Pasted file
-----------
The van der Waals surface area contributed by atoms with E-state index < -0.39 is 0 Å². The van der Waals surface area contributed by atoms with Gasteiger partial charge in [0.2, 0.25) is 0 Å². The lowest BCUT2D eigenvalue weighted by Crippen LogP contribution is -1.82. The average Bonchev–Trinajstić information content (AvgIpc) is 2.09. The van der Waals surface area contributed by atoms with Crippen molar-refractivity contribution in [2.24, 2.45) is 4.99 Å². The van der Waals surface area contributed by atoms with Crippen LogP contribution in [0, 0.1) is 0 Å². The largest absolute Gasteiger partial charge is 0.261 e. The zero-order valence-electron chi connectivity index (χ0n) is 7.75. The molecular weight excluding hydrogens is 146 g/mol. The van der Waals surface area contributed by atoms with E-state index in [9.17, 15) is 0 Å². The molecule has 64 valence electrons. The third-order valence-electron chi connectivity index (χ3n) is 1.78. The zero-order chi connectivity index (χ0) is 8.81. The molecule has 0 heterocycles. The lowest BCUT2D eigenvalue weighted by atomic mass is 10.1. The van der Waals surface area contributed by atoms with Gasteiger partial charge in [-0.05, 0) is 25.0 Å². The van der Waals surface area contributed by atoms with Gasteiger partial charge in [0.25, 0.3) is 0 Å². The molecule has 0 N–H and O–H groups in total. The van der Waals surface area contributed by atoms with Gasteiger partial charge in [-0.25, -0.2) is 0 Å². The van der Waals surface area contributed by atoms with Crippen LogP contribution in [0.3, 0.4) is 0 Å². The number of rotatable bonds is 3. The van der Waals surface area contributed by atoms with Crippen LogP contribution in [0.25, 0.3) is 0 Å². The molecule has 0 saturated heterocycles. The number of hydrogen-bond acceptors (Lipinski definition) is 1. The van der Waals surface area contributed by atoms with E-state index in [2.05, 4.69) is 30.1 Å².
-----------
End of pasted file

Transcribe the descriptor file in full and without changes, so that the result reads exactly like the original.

The van der Waals surface area contributed by atoms with E-state index < -0.39 is 0 Å². The van der Waals surface area contributed by atoms with Gasteiger partial charge in [0.2, 0.25) is 0 Å². The lowest BCUT2D eigenvalue weighted by Crippen LogP contribution is -1.82. The average Bonchev–Trinajstić information content (AvgIpc) is 2.09. The van der Waals surface area contributed by atoms with Crippen molar-refractivity contribution in [2.24, 2.45) is 4.99 Å². The van der Waals surface area contributed by atoms with Crippen LogP contribution in [0, 0.1) is 0 Å². The largest absolute Gasteiger partial charge is 0.261 e. The zero-order valence-electron chi connectivity index (χ0n) is 7.75. The molecular weight excluding hydrogens is 146 g/mol. The van der Waals surface area contributed by atoms with E-state index in [9.17, 15) is 0 Å². The molecule has 64 valence electrons. The third-order valence-electron chi connectivity index (χ3n) is 1.78. The zero-order chi connectivity index (χ0) is 8.81. The molecule has 0 heterocycles. The lowest BCUT2D eigenvalue weighted by atomic mass is 10.1. The van der Waals surface area contributed by atoms with Gasteiger partial charge in [-0.05, 0) is 25.0 Å². The van der Waals surface area contributed by atoms with Gasteiger partial charge in [0.25, 0.3) is 0 Å². The molecule has 0 N–H and O–H groups in total. The van der Waals surface area contributed by atoms with Gasteiger partial charge in [-0.25, -0.2) is 0 Å². The van der Waals surface area contributed by atoms with Crippen LogP contribution in [0.3, 0.4) is 0 Å². The number of rotatable bonds is 3. The van der Waals surface area contributed by atoms with Crippen LogP contribution in [0.25, 0.3) is 0 Å². The molecule has 0 saturated heterocycles. The number of hydrogen-bond acceptors (Lipinski definition) is 1. The van der Waals surface area contributed by atoms with E-state index in [2.05, 4.69) is 30.1 Å².